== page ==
The Insurance Industry Hates the ACA? The Insurance Industry Loves the ACA.

 

During my morning treadmilling chore in front of the TV, I happened upon a CBS Morning Show story that so far companies that sold health insurance have cancelled over 2 million policies; and all because of the Patient Protection and Affordable Care Act (ACA). NBC news is carrying the story a step further. Their network news department is reporting that of those consumers who purchased their health insurance individually, some 50-75% can expect to receive cancellation notices within the next year. For insurers the impetus for these moves comes from 10 ACA minimum standards that insurers must meet. Here’s some of what that means, but this story has a surprise ending.

Here are those standards as listed under “Rights and Protections” at HealthCare.gov. These are the reasons some insurance companies are going into cancellation mode: Let’s start with the first consumer “right and protection” that’s supposedly driving the greedy money-mongering health insurers off the state Health Insurance Marketplace playing field.

The primary reason for this alleged mass insurance exodus is, of course, competition. The big boys don’t want any meaningful competition, because theoretically competition makes for “Affordable Care.” Hell, if I’m in a state with one or two companies vying for all the business, I wouldn’t want to compete with 6 or 7 or maybe even a dozen other companies that might offer better coverage and prices.

Here’s the 2nd deal breaker. ACA requires that insurance companies cover people with pre-existing health conditions. OMG! Insuring somebody that actually NEEDS health insurance? Sheer madness! Then there’s the third right; the question of understanding the coverage you’re getting. At health insurance marketplaces, you’ll have access to clear-headed and concise “Summaries of Benefits and Coverage” (SBC) handouts and a glossary of terms used in health care coverage and medical care. This helps you compare plans at the point of purchase. The best deal without distortions you might say.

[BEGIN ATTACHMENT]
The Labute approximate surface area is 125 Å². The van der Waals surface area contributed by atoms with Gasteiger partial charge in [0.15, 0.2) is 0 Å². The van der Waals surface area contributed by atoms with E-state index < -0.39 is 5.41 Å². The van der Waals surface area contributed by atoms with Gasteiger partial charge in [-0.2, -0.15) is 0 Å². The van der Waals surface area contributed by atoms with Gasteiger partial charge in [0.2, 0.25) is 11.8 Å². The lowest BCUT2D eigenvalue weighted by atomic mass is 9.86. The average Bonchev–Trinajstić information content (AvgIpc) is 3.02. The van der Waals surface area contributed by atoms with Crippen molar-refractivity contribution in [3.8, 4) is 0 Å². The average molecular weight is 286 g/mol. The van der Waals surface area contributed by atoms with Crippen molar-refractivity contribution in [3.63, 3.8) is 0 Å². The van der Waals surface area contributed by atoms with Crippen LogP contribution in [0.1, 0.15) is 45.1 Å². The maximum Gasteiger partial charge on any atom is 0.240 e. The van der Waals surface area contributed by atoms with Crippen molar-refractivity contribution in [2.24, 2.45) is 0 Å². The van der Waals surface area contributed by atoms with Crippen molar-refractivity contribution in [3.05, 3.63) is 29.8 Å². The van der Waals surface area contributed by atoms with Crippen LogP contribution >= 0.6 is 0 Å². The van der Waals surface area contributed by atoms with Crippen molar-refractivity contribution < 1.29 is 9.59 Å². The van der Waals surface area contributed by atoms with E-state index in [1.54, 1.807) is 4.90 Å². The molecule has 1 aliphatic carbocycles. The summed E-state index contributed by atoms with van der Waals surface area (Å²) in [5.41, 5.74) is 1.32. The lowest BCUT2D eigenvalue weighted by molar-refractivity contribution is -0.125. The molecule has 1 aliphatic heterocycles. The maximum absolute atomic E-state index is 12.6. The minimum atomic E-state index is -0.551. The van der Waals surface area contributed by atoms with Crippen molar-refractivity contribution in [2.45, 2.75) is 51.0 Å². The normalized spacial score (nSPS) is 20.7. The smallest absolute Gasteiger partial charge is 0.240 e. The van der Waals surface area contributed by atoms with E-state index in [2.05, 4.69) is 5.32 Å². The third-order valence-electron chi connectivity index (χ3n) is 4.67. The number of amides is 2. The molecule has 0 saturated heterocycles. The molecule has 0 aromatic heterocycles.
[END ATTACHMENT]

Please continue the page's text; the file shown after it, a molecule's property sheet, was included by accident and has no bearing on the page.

The 4th protection for the consumer holds insurance companies accountable for rate increases. A novel albeit decades-late concept that might have prevented continued obscene and unjustified rate explosions for as long as I can remember. Right #5: It’s illegal for health insurance companies to arbitrarily cancel your health insurance just because you’re sick. Am I reading this correctly? I buy insurance to help me pay my hospital, drug and doctor bills when illness comes a callin’ and the very first act of pulling out that insurance card and pushing it across the front desk of the doctor’s office, hospital pay window or pharmacy gets me cancelled? So, in effect, a number of health insurance companies only want to keep you on the roster if you pay inflated prices for a service they never want to provide. Protecting against that practice is one of many beneficial aspects of ACA.

Pushing forward. Number 6 is somewhat controversial. It’s the assurance that ACA protects your choice of doctors. Teapublicans have been bemoaning the fact that the new program does the opposite; that people are being denied the right to hang on to their version of Dr. Quinn, Medicine Woman. If your company suddenly pulls up stakes or kicks you off their roster, you have to hope that your favorite doc is in the new insurers’ network. Unless it’s a fly-by- night outfit, chances are pretty good Dr. he or she is a network member. The practice of medicine is also a business after all.